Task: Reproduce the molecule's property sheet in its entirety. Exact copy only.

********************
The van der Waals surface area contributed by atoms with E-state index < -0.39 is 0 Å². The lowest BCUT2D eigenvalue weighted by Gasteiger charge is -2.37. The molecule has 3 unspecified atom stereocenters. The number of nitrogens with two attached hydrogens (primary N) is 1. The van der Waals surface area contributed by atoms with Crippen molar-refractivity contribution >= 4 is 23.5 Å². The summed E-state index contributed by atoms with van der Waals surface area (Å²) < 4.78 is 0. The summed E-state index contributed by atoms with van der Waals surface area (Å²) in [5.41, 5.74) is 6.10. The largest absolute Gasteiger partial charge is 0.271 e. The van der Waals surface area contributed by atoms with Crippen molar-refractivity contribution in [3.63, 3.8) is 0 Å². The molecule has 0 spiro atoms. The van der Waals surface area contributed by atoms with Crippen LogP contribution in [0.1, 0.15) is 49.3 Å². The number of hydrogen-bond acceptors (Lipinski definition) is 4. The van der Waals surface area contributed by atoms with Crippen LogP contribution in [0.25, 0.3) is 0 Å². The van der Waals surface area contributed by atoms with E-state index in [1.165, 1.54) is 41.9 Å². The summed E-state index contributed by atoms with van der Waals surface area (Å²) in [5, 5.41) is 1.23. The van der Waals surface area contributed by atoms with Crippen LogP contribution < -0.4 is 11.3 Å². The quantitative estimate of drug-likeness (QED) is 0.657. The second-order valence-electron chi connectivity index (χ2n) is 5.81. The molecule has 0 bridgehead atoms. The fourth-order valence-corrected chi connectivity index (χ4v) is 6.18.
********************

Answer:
The van der Waals surface area contributed by atoms with E-state index < -0.39 is 0 Å². The lowest BCUT2D eigenvalue weighted by Gasteiger charge is -2.37. The molecule has 3 unspecified atom stereocenters. The number of nitrogens with two attached hydrogens (primary N) is 1. The van der Waals surface area contributed by atoms with Crippen molar-refractivity contribution >= 4 is 23.5 Å². The summed E-state index contributed by atoms with van der Waals surface area (Å²) < 4.78 is 0. The summed E-state index contributed by atoms with van der Waals surface area (Å²) in [5.41, 5.74) is 6.10. The largest absolute Gasteiger partial charge is 0.271 e. The van der Waals surface area contributed by atoms with Crippen molar-refractivity contribution in [3.63, 3.8) is 0 Å². The molecule has 0 spiro atoms. The van der Waals surface area contributed by atoms with Crippen LogP contribution in [0.1, 0.15) is 49.3 Å². The number of hydrogen-bond acceptors (Lipinski definition) is 4. The van der Waals surface area contributed by atoms with Crippen LogP contribution in [0.25, 0.3) is 0 Å². The van der Waals surface area contributed by atoms with E-state index in [1.165, 1.54) is 41.9 Å². The summed E-state index contributed by atoms with van der Waals surface area (Å²) in [5, 5.41) is 1.23. The van der Waals surface area contributed by atoms with Crippen LogP contribution < -0.4 is 11.3 Å². The quantitative estimate of drug-likeness (QED) is 0.657. The second-order valence-electron chi connectivity index (χ2n) is 5.81. The molecule has 0 bridgehead atoms. The fourth-order valence-corrected chi connectivity index (χ4v) is 6.18.